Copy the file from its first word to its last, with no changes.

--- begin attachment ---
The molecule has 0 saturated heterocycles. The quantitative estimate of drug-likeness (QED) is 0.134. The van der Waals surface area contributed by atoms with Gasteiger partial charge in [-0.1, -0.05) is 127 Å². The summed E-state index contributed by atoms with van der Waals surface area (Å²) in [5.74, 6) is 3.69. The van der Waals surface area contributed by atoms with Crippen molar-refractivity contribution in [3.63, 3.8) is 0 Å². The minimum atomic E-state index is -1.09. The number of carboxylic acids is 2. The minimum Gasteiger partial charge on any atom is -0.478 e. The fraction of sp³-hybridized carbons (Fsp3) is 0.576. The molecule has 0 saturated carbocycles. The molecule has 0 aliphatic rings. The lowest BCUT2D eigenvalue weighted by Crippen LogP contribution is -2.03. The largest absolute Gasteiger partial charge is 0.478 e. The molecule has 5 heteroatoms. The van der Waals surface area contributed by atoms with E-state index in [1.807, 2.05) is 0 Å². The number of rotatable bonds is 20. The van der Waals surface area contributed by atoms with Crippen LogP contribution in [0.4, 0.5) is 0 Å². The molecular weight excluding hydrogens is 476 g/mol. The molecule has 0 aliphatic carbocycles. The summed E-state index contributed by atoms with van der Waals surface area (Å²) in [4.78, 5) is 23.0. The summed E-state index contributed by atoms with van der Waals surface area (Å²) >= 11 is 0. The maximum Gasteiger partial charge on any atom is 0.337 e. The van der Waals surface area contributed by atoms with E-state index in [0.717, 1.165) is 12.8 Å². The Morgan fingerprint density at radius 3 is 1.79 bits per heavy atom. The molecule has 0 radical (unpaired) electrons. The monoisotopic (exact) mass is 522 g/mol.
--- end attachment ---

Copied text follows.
The molecule has 0 saturated heterocycles. The quantitative estimate of drug-likeness (QED) is 0.134. The van der Waals surface area contributed by atoms with Gasteiger partial charge in [-0.1, -0.05) is 127 Å². The summed E-state index contributed by atoms with van der Waals surface area (Å²) in [5.74, 6) is 3.69. The van der Waals surface area contributed by atoms with Crippen molar-refractivity contribution in [3.63, 3.8) is 0 Å². The minimum atomic E-state index is -1.09. The number of carboxylic acids is 2. The minimum Gasteiger partial charge on any atom is -0.478 e. The fraction of sp³-hybridized carbons (Fsp3) is 0.576. The molecule has 0 saturated carbocycles. The molecule has 0 aliphatic rings. The lowest BCUT2D eigenvalue weighted by Crippen LogP contribution is -2.03. The largest absolute Gasteiger partial charge is 0.478 e. The molecule has 5 heteroatoms. The van der Waals surface area contributed by atoms with E-state index in [1.807, 2.05) is 0 Å². The number of rotatable bonds is 20. The van der Waals surface area contributed by atoms with Crippen LogP contribution in [0.4, 0.5) is 0 Å². The molecular weight excluding hydrogens is 476 g/mol. The molecule has 0 aliphatic carbocycles. The summed E-state index contributed by atoms with van der Waals surface area (Å²) in [4.78, 5) is 23.0. The summed E-state index contributed by atoms with van der Waals surface area (Å²) >= 11 is 0. The maximum Gasteiger partial charge on any atom is 0.337 e. The van der Waals surface area contributed by atoms with E-state index in [0.717, 1.165) is 12.8 Å². The Morgan fingerprint density at radius 3 is 1.79 bits per heavy atom. The molecule has 0 radical (unpaired) electrons. The monoisotopic (exact) mass is 522 g/mol.